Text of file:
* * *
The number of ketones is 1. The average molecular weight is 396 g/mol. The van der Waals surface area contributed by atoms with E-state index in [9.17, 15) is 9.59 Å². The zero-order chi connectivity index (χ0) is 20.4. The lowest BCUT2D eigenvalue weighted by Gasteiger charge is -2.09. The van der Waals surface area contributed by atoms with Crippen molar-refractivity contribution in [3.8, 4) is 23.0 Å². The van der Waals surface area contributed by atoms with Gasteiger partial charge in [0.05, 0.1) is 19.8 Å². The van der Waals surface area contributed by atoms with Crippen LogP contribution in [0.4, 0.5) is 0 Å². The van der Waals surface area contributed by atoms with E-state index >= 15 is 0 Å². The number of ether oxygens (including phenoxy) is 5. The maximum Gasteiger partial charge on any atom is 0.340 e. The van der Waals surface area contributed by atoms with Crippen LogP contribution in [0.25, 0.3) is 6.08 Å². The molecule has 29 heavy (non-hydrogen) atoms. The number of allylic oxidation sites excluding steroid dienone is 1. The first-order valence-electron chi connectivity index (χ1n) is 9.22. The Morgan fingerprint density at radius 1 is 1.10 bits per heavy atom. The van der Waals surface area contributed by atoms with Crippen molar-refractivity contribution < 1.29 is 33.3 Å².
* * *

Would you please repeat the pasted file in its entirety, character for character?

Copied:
The number of ketones is 1. The average molecular weight is 396 g/mol. The van der Waals surface area contributed by atoms with E-state index in [9.17, 15) is 9.59 Å². The zero-order chi connectivity index (χ0) is 20.4. The lowest BCUT2D eigenvalue weighted by Gasteiger charge is -2.09. The van der Waals surface area contributed by atoms with Crippen molar-refractivity contribution in [3.8, 4) is 23.0 Å². The van der Waals surface area contributed by atoms with Gasteiger partial charge in [0.05, 0.1) is 19.8 Å². The van der Waals surface area contributed by atoms with Crippen LogP contribution in [0.4, 0.5) is 0 Å². The van der Waals surface area contributed by atoms with E-state index >= 15 is 0 Å². The number of ether oxygens (including phenoxy) is 5. The maximum Gasteiger partial charge on any atom is 0.340 e. The van der Waals surface area contributed by atoms with Crippen LogP contribution in [0.25, 0.3) is 6.08 Å². The molecule has 29 heavy (non-hydrogen) atoms. The number of allylic oxidation sites excluding steroid dienone is 1. The first-order valence-electron chi connectivity index (χ1n) is 9.22. The Morgan fingerprint density at radius 1 is 1.10 bits per heavy atom. The van der Waals surface area contributed by atoms with Crippen molar-refractivity contribution < 1.29 is 33.3 Å².